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The Generative Cycle: Linking Knowledge and Relationships

How can firms ensure that they master the capabilities for collaboration and learning that are essential for their future competitive success? These authors advocate benchmarking professional service firms (PSFs) that already have those capabilities. PSFs, with their flat structure, service-oriented workforce, and participative decision making, are models for larger organizations that want to become leaner and more flexible.

The authors studied three successful firms in investment banking, law, and medicine to find similar ways in which all three had created a "generative cycle" of mutually reinforcing, self-sustaining employee and client development. Key to the cycle is how the firm enhances individual expertise through collaboration and how the firm leverages individual learning to create a capacity for collaborative learning.

The elements the authors found to be most important are:

1. Selecting the best. All three firms had clear criteria for identifying the "best" candidates and hiring employees carefully. They looked for people with analytic talent for technical work, human qualities for relationship work, and entrepreneurial talent to build the organization.

2. Developing individual competencies over time. The firms were committed to investing in each professional throughout his or her career. The firms developed individuals by having senior managers work closely with new staff, believed in learning at all levels, and provided continuous feedback.

3. Retaining top performers. Partners at the firms all had a sense of stewardship and felt committed to something meaningful. All the firms encouraged participative decision making and respect for others' opinions. The reward systems were also equitable and supported collaboration. The combination of these factors made the firms places where people wanted to stay.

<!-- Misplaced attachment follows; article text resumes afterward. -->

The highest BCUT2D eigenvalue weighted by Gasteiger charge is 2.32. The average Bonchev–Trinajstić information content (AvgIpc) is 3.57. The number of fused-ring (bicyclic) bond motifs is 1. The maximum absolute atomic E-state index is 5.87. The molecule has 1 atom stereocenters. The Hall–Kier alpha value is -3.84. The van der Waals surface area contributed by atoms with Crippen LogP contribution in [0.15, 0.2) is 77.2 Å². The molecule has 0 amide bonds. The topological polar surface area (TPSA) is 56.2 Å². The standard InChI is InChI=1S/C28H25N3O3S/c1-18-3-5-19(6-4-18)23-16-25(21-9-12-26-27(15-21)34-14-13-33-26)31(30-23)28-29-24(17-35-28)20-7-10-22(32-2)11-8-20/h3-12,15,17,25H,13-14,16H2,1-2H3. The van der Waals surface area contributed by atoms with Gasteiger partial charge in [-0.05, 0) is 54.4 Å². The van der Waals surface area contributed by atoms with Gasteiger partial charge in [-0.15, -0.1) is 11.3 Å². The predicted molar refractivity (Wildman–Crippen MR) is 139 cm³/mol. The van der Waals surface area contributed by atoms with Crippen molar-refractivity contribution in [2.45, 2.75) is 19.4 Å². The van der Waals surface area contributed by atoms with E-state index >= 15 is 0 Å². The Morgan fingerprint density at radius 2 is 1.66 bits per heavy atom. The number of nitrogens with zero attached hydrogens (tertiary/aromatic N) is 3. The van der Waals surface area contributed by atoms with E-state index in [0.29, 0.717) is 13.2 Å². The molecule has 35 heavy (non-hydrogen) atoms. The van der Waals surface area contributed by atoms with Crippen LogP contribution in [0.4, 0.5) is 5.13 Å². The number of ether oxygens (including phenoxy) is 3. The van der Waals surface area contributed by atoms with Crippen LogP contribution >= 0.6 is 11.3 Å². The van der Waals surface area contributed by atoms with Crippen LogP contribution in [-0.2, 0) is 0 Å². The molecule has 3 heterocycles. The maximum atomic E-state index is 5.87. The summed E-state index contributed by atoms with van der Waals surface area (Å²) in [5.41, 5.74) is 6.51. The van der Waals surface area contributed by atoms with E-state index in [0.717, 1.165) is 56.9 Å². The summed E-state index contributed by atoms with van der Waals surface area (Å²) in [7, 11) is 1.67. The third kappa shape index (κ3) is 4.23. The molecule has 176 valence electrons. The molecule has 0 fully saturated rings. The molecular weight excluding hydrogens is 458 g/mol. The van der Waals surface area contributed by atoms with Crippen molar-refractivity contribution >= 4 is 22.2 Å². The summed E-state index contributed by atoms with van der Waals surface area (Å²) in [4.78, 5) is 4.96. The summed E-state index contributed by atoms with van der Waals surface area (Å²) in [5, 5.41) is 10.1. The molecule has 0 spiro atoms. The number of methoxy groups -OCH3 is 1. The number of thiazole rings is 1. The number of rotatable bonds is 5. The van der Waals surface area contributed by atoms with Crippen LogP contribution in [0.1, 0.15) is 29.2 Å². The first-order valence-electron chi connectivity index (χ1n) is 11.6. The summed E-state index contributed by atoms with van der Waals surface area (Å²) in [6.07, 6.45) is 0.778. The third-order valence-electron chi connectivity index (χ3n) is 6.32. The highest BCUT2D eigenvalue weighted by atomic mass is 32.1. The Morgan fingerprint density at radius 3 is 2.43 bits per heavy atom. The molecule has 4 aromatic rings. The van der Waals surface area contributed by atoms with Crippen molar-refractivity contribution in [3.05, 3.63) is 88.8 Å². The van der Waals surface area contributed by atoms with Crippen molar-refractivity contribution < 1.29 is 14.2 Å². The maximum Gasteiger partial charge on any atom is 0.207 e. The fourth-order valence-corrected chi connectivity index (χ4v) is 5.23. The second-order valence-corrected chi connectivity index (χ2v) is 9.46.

4. Leveraging individual expertise to solve complex problems. The partners at all three firms felt that their advantages came from being able to handle complexity. It was not members' individual expertise but the collective wisdom of all members that helped the firms to excel.

5. Generating new ideas. Through collaboration at all levels, the firms developed more innovative and more integrated solutions. The infusion of new talent and examination of processes also enhanced learning.

6. Providing superior value to clients. Through their broad expertise, which resulted from a capability for learning and collaboration, the firms developed better relationships with clients.

7. Attaining and retaining the best clients. The culmination of the generative cycle is a firm's ability to provide superior results to clients and, eventually, to attract the clients with the most complex problems. Those clients can push a firm to achieve new levels of expertise.

Liedtka et al. see a business organization as a community that is held together by a shared concern for both the outcomes it achieves for clients and its members' personal development and learning. The generative cycle is essential to a firm that is committed to developing people and creating value for clients.

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